Traditions and Encounters, AP Edition (Bentley), 5th Edition

Chapter 9: State, Society, and the Quest for Salvation in India

Chapter Outline

  1. The fortunes of empire in classical India
    1. The Mauryan dynasty and the temporary unification of India
      1. Magadha kingdom filled power vacuum left by withdrawal of Alexander of Macedon
      2. Chandragupta Maurya began conquest in 320s B.C.E.
        1. Founded Maurya dynasty stretching from Bactria to Ganges
        2. Kautala's advice manual, Arthashastra, outlined administrative methods
      3. Ashoka Maurya (reigned 268-232 B.C.E.)--peak of empire
        1. Conquered the kingdom of Kalinga, 260 B.C.E.
        2. Ruled through tightly organized bureaucracy
        3. Established capital at Pataliputra
        4. Policies were written on rocks or pillars
        5. Empire declined after his death because of financial problems
    2. The revival of empire under the Guptas
      1. Greek-speaking Bactrians ruled in northwest India for two centuries
      2. Kushans (nomads from Central Asia) conquered and ruled, 1-300 C.E.
        1. High point was Emperor Kashika, 78-103 C.E.
        2. Crucial role in Silk Road trading network
      3. The Gupta dynasty, founded by Chandra Gupta (375-415 C.E.)
        1. Smaller and more decentralized than Maurya
        2. Invasion of White Huns weakened the empire
        3. After the fifth century C.E., Gupta dynasty continued in name only
        4. Large regional kingdoms dominated political life in India

  2. Economic development and social distinctions
    1. Towns and trade
      1. Towns dotted the India countryside after 600 B.C.E.
        1. Towns provided manufactured products and luxury goods
        2. Active marketplaces, especially along Ganges
      2. Trade with Persia, China, Indian Ocean basin, Indonesia, southeast Asia, Mediterranean basin
    2. Family life and the caste system
      1. Gender relations: patriarchal families, female subordination, child marriage
      2. Development of caste system
        1. With trade and commerce new social groups of artisans, craftsmen, and merchants appeared
        2. These social groups functioned as sub castes, or jati
        3. Vaishyas and shudras saw unprecedented wealth
        4. Old beliefs and values of early Aryan society became increasingly irrelevant

  3. Religions of salvation in classical India
    1. Jainism and the challenge to the established cultural order
      1. Vardhamana Mahavira (Jina) founded Jain religion in 5th century B.C.E.
      2. Jainist doctrine and ethics
        1. Inspired by the Upanishads: everything in universe has a soul
        2. Striving to purify one's selfish behavior to attain a state of bliss
        3. Principle of ahimsa, nonviolence toward all living things
        4. Too demanding, not a practical alternative to the cult of the brahmans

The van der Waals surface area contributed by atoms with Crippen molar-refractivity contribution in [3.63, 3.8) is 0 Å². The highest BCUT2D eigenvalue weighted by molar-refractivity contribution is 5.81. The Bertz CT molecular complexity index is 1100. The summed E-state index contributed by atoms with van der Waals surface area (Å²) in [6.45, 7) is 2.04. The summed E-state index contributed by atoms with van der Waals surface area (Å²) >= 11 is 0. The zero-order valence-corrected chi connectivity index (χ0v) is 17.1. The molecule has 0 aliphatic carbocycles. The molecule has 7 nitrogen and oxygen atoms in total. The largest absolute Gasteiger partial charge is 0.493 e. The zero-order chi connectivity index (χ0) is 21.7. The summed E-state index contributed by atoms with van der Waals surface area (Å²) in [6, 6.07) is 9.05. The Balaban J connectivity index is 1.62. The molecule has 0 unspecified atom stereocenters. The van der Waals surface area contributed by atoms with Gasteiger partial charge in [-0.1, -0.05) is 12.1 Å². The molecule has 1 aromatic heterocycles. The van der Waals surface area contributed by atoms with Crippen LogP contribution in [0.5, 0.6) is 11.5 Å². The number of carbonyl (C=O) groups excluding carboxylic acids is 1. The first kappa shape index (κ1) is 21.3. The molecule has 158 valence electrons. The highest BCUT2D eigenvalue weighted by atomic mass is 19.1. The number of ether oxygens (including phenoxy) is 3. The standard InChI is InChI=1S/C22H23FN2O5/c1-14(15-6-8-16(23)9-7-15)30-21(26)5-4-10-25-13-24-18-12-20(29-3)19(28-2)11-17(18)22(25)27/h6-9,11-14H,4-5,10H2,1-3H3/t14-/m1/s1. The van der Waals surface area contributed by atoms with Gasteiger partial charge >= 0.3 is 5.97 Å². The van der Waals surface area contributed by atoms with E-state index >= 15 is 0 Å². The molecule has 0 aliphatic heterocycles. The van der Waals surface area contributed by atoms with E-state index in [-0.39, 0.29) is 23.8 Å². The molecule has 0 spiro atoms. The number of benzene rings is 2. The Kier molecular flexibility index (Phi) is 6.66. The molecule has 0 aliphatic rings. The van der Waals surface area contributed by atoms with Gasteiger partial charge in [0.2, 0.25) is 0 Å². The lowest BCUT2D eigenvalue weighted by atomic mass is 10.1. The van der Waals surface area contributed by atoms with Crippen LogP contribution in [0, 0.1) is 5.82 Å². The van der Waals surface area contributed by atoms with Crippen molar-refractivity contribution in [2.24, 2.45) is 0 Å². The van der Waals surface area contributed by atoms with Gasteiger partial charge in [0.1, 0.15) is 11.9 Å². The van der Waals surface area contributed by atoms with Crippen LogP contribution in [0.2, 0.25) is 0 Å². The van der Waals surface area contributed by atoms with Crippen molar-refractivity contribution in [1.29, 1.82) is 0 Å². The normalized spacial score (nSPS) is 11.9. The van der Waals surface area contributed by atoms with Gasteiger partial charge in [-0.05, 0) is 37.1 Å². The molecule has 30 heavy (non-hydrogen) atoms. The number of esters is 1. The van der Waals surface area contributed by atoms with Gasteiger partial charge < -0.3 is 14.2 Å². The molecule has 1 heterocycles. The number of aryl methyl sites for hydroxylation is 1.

3. Appeal of Jainism
        1. Social implication: individual souls equally participated in ultimate reality
        2. Jains did not recognize social hierarchies of caste and jati
    2. Early Buddhism
      1. Siddhartha Gautama (563-483 B.C.E.) became the Buddha
        1. Gave up his comfortable life to search for cause of suffering
        2. Received enlightenment under the bo tree
        3. First sermon about 528 B.C.E. at the Deer Park of Sarnath
        4. Organized followers into a community of monks
      2. Buddhist doctrine: the dharma
        1. The Four Noble Truths and the Noble Eightfold Path are the way to end suffering
        2. Suffering is caused by desire
        3. Religious goal: personal salvation, or nirvana, a state of perfect spiritual independence
      3. Appeal of Buddhism
        1. Appealed strongly to members of lower castes because it did not recognize social hierarchies of castes and jati
        2. Was less demanding than Jainism, which made it more popular
        3. Used vernacular tongues, not Sanskrit
        4. Holy sites venerated by pilgrims
        5. The monastic organizations--extremely efficient at spreading the Buddhist message and winning converts to the faith
      4. Ashoka converted and became important patron of Buddhism
    3. Mahayana Buddhism
      1. Early Buddhism made heavy demands on individuals
      2. Development of Buddhism between 3rd century B.C.E. and 1st century C.E.
        1. Buddha became a god
        2. The notion of boddhisatva--"an enlightened being"
        3. Monasteries began to accept gifts from wealthy individuals
        4. These changes became known as Mahayana Buddhism
        5. Educational institutions (like Nalanda) promoted new faith
    4. The emergence of popular Hinduism
      1. The epics Mahabharata, a secular poem revised by brahman scholars to honor the god Vishnu, the preserver of the world Ramayana, a secular story of Rama and Sita, was changed into a Hindu story
      2. The Bhagavad Gita
        1. A short poetic work: dialogue between Vishnu and warrior
        2. Illustrated expectations of Hinduism and promise of salvation
      3. Hindu ethics
        1. Achieve salvation through meeting caste responsibilities
        2. Lead honorable lives in the world
      4. Hinduism gradually replaced Buddhism in India
Traditions & Encounters, 5e
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